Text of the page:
Tabella 2

Not least, fintechs development is closely linked to the development of information technology [16], which can be defined and analyzed through factors such as: global innovation index (as a measure of a country’s ability to develop various technologies, including information technology), internet connection rate, penetration of business information technology (using business digitization rate as a measure), and the number of mobile phone subscriptions at 100,000 inhabitants (see Table 3).

Tabelle 3

Data from Statista [7] indicated that the local CEE market is dominated by Poland and Czech Republic, followed by Romania, in term of market share, but a closer look at he number of fintech companies started in each of ceE countries shows a different picture with Poland and Estonia, followed by Czech Republic as the most active playes (see Table 4).

Tabella 4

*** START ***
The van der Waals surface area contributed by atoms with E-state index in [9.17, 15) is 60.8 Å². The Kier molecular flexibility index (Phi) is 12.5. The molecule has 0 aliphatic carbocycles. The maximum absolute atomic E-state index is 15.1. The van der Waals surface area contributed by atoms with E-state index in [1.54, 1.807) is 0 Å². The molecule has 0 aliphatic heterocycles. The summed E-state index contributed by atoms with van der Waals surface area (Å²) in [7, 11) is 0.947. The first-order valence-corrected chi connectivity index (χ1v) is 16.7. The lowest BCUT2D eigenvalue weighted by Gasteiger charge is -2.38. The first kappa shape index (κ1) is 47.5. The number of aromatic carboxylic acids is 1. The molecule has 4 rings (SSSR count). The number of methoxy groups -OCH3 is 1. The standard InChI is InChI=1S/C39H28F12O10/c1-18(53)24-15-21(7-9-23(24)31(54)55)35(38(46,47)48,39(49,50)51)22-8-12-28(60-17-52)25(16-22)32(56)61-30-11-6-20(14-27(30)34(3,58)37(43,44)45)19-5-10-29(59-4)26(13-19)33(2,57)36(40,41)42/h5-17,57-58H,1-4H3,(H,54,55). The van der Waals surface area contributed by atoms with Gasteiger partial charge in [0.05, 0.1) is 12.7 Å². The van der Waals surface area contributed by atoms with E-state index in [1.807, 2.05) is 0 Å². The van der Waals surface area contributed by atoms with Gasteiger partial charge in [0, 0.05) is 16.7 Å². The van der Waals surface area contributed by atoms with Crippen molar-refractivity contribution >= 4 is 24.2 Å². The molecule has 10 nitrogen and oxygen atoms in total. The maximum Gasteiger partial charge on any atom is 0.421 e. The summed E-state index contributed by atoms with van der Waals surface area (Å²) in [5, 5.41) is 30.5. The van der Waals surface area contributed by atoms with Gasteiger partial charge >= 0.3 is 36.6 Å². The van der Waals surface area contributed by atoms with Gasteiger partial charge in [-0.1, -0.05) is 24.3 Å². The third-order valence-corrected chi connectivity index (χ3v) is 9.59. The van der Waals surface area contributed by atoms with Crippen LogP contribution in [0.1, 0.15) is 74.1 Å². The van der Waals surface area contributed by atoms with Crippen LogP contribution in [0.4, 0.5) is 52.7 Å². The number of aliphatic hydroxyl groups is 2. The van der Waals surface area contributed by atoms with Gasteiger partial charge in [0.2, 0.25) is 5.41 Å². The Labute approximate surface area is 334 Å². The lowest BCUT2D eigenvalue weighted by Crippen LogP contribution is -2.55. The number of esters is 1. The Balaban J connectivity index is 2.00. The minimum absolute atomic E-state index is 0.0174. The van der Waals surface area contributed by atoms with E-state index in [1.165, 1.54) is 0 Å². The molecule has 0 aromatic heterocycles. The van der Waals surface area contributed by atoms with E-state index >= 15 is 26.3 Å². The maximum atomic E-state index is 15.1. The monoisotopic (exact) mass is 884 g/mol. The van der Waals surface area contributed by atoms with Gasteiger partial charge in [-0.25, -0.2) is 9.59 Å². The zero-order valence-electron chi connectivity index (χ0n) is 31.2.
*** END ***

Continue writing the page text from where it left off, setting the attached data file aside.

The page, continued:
Within the group of analyzed countries, we consider that the external environment influences the development of the fintec domain, as were calculated in the correlation’s matrix. The number of fintech companies correlates significantly positively with a low corruption perceived index, internet-use and mobile subscription, and negative with business digitization and ease of doing business score. Therefore, fintch businesses are present and blooming where there is a low degree of penetration of business information technology and where there are obstacles to traditional business development, thus allowing faster capital gains, financial investment and ease of payment. This must be judged in conjunction with the characteristics of the population in those countries, as such businesses are in direct correlation with a low degree of corruption and a good spread of the use of information technologies (Internet and mobile applications).